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  Topic Review (Newest First)
12-09-2002 03:42 AM
any bad experiances with wheel autopilots?

I agree with Jeff on the wheel pilot computer issue. I have used 4000''s for about 13 years starting with the first model. I now have a 6000. I think the main differece is not the strength but the sophistication of the computer. In a sloppy following sea the boat would sometime start to oscillate with the 4000 since it did not anticipate or learn as well. The new 6000 seems to due a hugely better job of this. With the addition of a gyro, course keeping becomes near perfect in challenging conditions.
12-06-2002 05:53 PM
any bad experiances with wheel autopilots?

I have some experience with a number of wheel pilots. There seems to be a lot of factors at play. The primary seems to be the proposed use of the autopilot. They are fine for 35 or so footers under about 12000 lbs (The manufacturer''s weight ratings seem a little optomistic when things get bouncy) They seem happiest when motoring. They seem to work best on boats with fin keel and counterbalanced spade rudders. They seem to work worst on boats with high lateral (yaw) stability as the forces seem to prevent the small quick trim that is necessary in a following sea. I was very disappointed in wheel pilots on boats much over 15,000 or so as the momentum of the boat seems to cause pretty wide swings and use a lot of juice.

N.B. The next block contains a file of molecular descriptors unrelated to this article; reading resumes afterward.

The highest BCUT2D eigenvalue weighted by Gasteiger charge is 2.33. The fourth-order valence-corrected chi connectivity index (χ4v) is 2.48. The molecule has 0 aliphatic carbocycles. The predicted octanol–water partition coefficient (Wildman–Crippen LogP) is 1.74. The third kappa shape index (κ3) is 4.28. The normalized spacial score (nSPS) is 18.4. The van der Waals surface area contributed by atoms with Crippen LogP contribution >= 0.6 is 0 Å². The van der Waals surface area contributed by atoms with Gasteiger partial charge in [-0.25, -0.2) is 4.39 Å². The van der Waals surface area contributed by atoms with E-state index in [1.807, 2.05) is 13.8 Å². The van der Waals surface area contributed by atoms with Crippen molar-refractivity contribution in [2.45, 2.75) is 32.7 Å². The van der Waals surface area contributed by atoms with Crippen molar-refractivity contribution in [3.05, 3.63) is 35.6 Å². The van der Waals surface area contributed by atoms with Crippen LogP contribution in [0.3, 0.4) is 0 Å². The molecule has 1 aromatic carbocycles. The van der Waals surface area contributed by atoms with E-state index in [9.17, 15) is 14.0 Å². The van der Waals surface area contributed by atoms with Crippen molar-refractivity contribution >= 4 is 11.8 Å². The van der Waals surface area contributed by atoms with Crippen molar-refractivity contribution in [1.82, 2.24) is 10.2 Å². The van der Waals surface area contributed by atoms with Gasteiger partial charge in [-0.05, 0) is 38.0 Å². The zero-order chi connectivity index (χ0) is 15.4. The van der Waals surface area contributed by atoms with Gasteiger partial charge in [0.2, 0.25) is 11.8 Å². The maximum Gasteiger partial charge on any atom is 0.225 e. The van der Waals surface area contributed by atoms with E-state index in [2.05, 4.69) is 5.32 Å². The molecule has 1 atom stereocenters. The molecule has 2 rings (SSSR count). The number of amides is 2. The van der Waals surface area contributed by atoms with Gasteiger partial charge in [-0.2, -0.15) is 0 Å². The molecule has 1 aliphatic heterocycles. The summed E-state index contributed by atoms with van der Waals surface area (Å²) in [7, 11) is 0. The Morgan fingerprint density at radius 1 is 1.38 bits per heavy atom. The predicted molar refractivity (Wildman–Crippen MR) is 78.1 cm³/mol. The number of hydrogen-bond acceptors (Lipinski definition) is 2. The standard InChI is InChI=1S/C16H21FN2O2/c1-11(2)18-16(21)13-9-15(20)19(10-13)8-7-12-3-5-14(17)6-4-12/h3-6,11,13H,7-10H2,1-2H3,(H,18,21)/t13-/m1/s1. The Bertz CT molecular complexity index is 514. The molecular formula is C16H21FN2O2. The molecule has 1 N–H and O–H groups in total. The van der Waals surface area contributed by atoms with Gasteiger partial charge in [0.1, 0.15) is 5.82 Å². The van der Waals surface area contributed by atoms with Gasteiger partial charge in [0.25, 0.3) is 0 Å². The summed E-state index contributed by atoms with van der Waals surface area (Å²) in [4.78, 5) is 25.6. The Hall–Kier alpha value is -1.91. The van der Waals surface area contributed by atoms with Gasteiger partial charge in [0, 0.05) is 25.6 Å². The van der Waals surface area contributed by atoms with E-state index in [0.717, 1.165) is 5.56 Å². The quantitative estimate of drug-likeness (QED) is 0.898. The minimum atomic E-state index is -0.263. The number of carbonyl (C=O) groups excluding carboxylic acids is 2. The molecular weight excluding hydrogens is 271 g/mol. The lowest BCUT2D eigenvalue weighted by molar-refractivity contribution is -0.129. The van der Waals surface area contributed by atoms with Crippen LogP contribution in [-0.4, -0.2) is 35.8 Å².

I am using an Autohelm 4000 on a 10,500 lb 38 footer for coastal cruising. It works fine in most of the lighter conditions that I have encountered but really was not up to handling the boat in heavier going. Its funny because the helm loads were pretty low and adjustments were minimal yet every so often there would be a large wave in the wave train that would confuse the logic of the autopilot.

I think that I would opt for the heavier duty, more sophisticated below decks 5000 or 6000 series if I were going offshore or putting the unit on a heavier boat.

12-06-2002 03:19 PM
any bad experiances with wheel autopilots?

Paul, one finite limit on what a wheel pilot can take is the building weather helm aboard many boats as the winds build. But as you point out, semi-balanced rudders don''t load up as much and present less force opposing steering control by the pilot. But another source of opposing force is the sea itself as swells roll past the underbody, torque the hull in one direction or another, and also directly impact on the rudder. This becomes especially noticeable in heavy seas on and aft of the beam, and doubly so in cross swell conditions. Rudders are sized to control the hull form, seas act on the larger hull form and its rudder, and lots of force can be generated at the helm.

You asked about experiences with wheel pilots: I found my Navico (now Simrad) wheel pilot to be a big disappointment as multiple copies of the same molded parts didn''t fit and there were contact wiring problems in the push buttons which I finally gave up repairing ''in the field'' and returned to the mfgr. It now sits under the V-berth. I currently use a CPT sold these days by Scanmar, which needed a motor change to operate properly on both tacks, also done by the mfgr. My conclusion from these two experiences is to buy from a source where returns aren''t a problem, work the pilot very thoroughly immediately after purchase, and don''t expect it to handle all conditons. That''s one reason why we also sail using a wind vane.

12-06-2002 01:21 PM
any bad experiances with wheel autopilots?

I am considering a wheel autopilot. They are rated to boats of 40'' but the displacement is way lower then my boat. My steering is very light, can be done with just a gentle touch. Why do the manufacturers have a maximum displacement limit? It seems to me the equipment would work with what I have? Used self-steering gear is about the same cost, maybe thats the answer?
thanks Paul

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